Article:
The president of a Rancho Cucamonga, Calif., furniture manufacturing business was sentenced Monday to 10 months in federal prison on two criminal counts after a probe by U.S. Immigration and Customs Enforcement’s (ICE) Homeland Security Investigations (HSI) revealed the company hired unauthorized alien workers.
Rick M. Vartanian, 57, of Ladera Ranch, Calif., the president and primary shareholder of Brownwood Furniture, was sentenced to 10 months for obstruction of justice and six months for continuing to employ illegal aliens. The sentences will be served concurrently. In addition to the prison term, U.S. District Court Judge Gary Fees also ordered Vartanian to pay a $15,000 fine.
Monday’s sentencing follows Vartanian’s guilty plea in Dec. 2010 to charges arising from an investigation by ICE HSI into the company’s hiring practices. According to court documents, in November 2009, Vartanian told HSI agents that unauthorized workers identified during the agency’s earlier audit were no longer employed by the company. In reality, 18 of those individuals continued to work for the business and the company took steps to shield them from detection by HSI.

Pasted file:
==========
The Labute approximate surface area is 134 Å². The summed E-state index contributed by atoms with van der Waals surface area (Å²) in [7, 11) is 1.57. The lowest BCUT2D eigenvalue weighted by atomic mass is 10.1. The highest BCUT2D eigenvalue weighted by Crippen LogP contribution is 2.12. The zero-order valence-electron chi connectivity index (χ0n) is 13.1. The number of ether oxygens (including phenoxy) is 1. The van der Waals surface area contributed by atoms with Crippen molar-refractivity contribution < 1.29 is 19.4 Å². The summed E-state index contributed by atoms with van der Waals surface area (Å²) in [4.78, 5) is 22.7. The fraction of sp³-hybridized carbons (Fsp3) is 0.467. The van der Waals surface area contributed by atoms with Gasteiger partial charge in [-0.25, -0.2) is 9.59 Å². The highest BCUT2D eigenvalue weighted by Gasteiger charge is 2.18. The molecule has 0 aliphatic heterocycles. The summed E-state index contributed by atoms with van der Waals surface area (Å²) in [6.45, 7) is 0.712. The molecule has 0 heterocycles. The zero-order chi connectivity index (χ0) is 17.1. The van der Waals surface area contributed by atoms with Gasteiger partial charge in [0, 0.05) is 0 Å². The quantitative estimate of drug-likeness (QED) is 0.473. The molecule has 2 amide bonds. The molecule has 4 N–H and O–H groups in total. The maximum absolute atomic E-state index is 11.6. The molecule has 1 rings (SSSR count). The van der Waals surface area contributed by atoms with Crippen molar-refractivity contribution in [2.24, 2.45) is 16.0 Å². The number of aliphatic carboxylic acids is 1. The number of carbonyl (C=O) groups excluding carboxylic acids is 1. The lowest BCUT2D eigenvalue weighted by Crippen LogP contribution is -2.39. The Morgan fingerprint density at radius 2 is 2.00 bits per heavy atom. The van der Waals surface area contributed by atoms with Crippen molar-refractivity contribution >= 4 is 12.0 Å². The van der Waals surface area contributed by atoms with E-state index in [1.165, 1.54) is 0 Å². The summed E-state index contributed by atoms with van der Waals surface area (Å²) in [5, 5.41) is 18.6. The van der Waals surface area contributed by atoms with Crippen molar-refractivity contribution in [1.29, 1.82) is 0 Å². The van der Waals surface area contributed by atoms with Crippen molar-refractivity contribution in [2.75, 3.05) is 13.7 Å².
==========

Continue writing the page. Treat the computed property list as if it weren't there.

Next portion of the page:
In addition to Vartanian, Brownwood Furniture’s vice president was also charged in the case. In Dec. 2010, Michael Patrick Eberly, 48, of Alta Loma, Calif., pleaded guilty to one count of continuing to employ unauthorized workers. Eberly was subsequently sentenced to one year’s probation and ordered to pay a $10,000 fine.
“As these sentences make clear, employers who knowingly hire unauthorized workers face serious consequences,” said Claude Arnold, special agent in charge for ICE Homeland Security Investigations in Los Angeles. “Targeting businesses that flout our nation’s hiring laws is key to reducing the demand for illegal alien labor and protecting jobs for our country’s lawful workforce.”
The charges against the defendants stem from an investigation that began after ICE HSI received an anonymous tip that Brownwood furniture was using unauthorized labor. An audit of the company’s hiring records in July 2009 revealed that 61 of the firm’s 73 employees had submitted invalid documents to obtain their jobs. After ICE HSI notified the company about the discrepancies, the executives told investigators the unauthorized workers had been terminated. However, when ICE HSI agents executed a search warrant at the business in Dec. 2009, they encountered 30 unauthorized workers, 18 of whom had purportedly been terminated following the July audit.